Roman Holiday

Hugh Carswell / Rome

We’ve just arrived back to Jura having spent a few months in Italy. Jane is half Italian and has family in Rome, and so we decided to stretch a proposed Christmas visit into a more lengthy stay - an opportunity to escape the worst of the Jura winter!

One of the great advantages of making music and films in this day and age is the incredible portability of the kit you need - so I was able to carry on work pretty much as usual, exchanging my normal view of cattle in the mud outside my Jura studio window for the warmer sun rays beaming in through the arches of the Parco Degli Aquedotti in Rome.

We decided to travel by boat and train, enabling us to take our dog Pirlo, and also adjust our route to visit a friend in Geneva on the way.  Long distance train travel seems incredibly civilised compared to flying, and, once you get over the absolute terror in the eyes of fellow travellers as they get first sight of us boarding with six bags, a seven month old baby and a lurcher, seems to be way more fun and sociable.  We actually really enjoyed the experience of travelling and discovered on this trip that both baby Grace and Pirlo are very very good travellers - even the most reluctant of our fellow travellers seemed to have been charmed by the time we got off.

The Christmas period itself was taken over by having to check-in to hospital in Ostia as little Gracie developed pneumonia. There we shared a room with a very friendly family who kindly tolerated our terrible Italian and oversaw my pledging myself forever to AS Roma as my Italian football club. Grace became acquainted with a pretty rigorous routine of injections and vaporisers, a formal style of nursing, and a multitude of Italian kids' TV characters. Thankfully, by the new year she'd made a full recovery with no permanent damage and we were declared free to go on the authority of the quite stern but very competent ward doctor.

Back at our apartment I started work on some music.  Over the last year, in between my efforts to talk to as many people as possible about In Chances of Light (still far too many people haven’t heard about it - please keep helping everyone - every rating/review on iTunes & Amazon really helps!), I have been grabbing moments for some new music. It’s been a really incredible time in Jura - with the arrival of Grace, and all of us getting used to the new priorities and necessities of having a baby in the house. Summer seemed good, with lots of sunny days and trips to the beach and up the hill, and me also busy with various film projects.  It’s been a different dynamic with the music - with less time to sit at the piano, and dare I say that I haven’t even touched a guitar for absolutely ages. But still the tunes and ideas emerge and I have found myself reaching for the iPhone and hitting record the minute I get something that is sounding interesting.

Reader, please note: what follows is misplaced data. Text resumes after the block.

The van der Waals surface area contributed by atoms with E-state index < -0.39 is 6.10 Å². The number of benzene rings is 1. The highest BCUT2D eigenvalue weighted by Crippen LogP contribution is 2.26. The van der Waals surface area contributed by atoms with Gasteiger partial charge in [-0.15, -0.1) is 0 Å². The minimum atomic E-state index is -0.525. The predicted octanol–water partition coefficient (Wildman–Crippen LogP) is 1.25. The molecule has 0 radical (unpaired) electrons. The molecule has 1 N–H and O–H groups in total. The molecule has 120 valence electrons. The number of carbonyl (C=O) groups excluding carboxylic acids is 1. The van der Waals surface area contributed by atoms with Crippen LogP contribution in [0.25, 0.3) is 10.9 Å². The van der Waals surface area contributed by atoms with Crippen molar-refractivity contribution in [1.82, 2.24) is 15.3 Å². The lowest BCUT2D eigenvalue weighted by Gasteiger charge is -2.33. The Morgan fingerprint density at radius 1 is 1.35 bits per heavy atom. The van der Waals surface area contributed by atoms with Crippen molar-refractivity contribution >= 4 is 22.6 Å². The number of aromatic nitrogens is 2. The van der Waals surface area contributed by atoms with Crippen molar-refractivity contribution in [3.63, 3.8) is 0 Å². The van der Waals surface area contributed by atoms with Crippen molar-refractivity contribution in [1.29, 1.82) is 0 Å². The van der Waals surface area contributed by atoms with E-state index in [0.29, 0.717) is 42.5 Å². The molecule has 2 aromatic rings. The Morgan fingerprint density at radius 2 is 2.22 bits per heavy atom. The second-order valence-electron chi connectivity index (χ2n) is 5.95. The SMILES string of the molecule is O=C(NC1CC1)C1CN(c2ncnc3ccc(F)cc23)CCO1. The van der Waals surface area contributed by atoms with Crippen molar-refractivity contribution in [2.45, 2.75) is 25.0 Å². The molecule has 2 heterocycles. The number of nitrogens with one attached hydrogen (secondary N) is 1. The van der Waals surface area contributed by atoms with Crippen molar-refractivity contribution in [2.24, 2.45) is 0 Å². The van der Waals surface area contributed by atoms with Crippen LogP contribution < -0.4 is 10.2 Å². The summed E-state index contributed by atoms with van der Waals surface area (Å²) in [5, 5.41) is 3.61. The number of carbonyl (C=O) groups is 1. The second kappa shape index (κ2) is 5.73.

So Rome was an opportunity, away from Jura's sensations and rigours, to just run through these recordings, experimenting with how they could sit with each other and playing with instrumentation and arrangements.  I guess with less time to dwell on the music during the last year, I was less sure of whether I was onto anything or not - they were really just a bunch of musical sketches I’d recorded. But I’m glad to report that there's a pleasing coherance and the process was quite exciting - no doubt fuelled by delicious coffee, the buzz of the city, and my frequent walks in the park with Pirlo and Grace. I now have an outline of an album and an idea of the instrumentation involved.  

It's still incredibly early on in the process. I’m busy this year with various film projects (my other passion) and also a barn that needs building to create a new work/living space - which in itself is a pretty big challenge.  But I’m looking forward to grabbing what time I can to take these ideas forward within their new framework.

Rome in the winter, even with its medical dramas, suited us very well. It will be interesting, in the fullness of time, to see if it has left its mark in the music.

Over and out


Hugh Carswell